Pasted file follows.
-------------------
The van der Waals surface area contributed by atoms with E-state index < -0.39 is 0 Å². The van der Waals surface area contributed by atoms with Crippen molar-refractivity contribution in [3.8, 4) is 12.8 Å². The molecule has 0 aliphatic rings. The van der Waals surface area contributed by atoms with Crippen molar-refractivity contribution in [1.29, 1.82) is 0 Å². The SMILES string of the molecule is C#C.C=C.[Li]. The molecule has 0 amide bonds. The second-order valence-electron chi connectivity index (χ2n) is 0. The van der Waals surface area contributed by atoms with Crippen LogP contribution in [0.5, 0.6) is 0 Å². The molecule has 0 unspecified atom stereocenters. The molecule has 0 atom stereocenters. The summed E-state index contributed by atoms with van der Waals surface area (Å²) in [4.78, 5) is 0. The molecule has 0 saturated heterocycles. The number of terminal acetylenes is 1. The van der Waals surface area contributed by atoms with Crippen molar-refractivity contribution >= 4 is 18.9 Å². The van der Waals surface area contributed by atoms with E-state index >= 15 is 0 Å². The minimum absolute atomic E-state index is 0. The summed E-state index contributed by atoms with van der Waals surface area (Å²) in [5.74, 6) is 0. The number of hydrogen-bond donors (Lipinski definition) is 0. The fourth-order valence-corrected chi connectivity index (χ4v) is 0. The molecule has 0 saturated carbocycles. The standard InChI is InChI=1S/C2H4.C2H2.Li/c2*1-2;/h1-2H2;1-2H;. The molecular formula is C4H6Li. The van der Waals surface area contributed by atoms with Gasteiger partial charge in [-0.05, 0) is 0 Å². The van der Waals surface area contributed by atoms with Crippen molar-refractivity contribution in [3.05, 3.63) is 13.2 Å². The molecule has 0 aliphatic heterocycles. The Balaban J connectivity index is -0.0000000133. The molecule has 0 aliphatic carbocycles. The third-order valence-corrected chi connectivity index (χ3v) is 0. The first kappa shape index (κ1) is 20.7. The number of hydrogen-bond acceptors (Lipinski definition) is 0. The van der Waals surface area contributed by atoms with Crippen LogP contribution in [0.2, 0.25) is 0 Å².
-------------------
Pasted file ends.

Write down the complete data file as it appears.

The van der Waals surface area contributed by atoms with E-state index < -0.39 is 0 Å². The van der Waals surface area contributed by atoms with Crippen molar-refractivity contribution in [3.8, 4) is 12.8 Å². The molecule has 0 aliphatic rings. The van der Waals surface area contributed by atoms with Crippen molar-refractivity contribution in [1.29, 1.82) is 0 Å². The SMILES string of the molecule is C#C.C=C.[Li]. The molecule has 0 amide bonds. The second-order valence-electron chi connectivity index (χ2n) is 0. The van der Waals surface area contributed by atoms with Crippen LogP contribution in [0.5, 0.6) is 0 Å². The molecule has 0 unspecified atom stereocenters. The molecule has 0 atom stereocenters. The summed E-state index contributed by atoms with van der Waals surface area (Å²) in [4.78, 5) is 0. The molecule has 0 saturated heterocycles. The number of terminal acetylenes is 1. The van der Waals surface area contributed by atoms with Crippen molar-refractivity contribution >= 4 is 18.9 Å². The van der Waals surface area contributed by atoms with E-state index >= 15 is 0 Å². The minimum absolute atomic E-state index is 0. The summed E-state index contributed by atoms with van der Waals surface area (Å²) in [5.74, 6) is 0. The number of hydrogen-bond donors (Lipinski definition) is 0. The fourth-order valence-corrected chi connectivity index (χ4v) is 0. The molecule has 0 saturated carbocycles. The standard InChI is InChI=1S/C2H4.C2H2.Li/c2*1-2;/h1-2H2;1-2H;. The molecular formula is C4H6Li. The van der Waals surface area contributed by atoms with Gasteiger partial charge in [-0.05, 0) is 0 Å². The van der Waals surface area contributed by atoms with Crippen molar-refractivity contribution in [3.05, 3.63) is 13.2 Å². The molecule has 0 aliphatic heterocycles. The Balaban J connectivity index is -0.0000000133. The molecule has 0 aliphatic carbocycles. The third-order valence-corrected chi connectivity index (χ3v) is 0. The first kappa shape index (κ1) is 20.7. The number of hydrogen-bond acceptors (Lipinski definition) is 0. The van der Waals surface area contributed by atoms with Crippen LogP contribution in [0.2, 0.25) is 0 Å².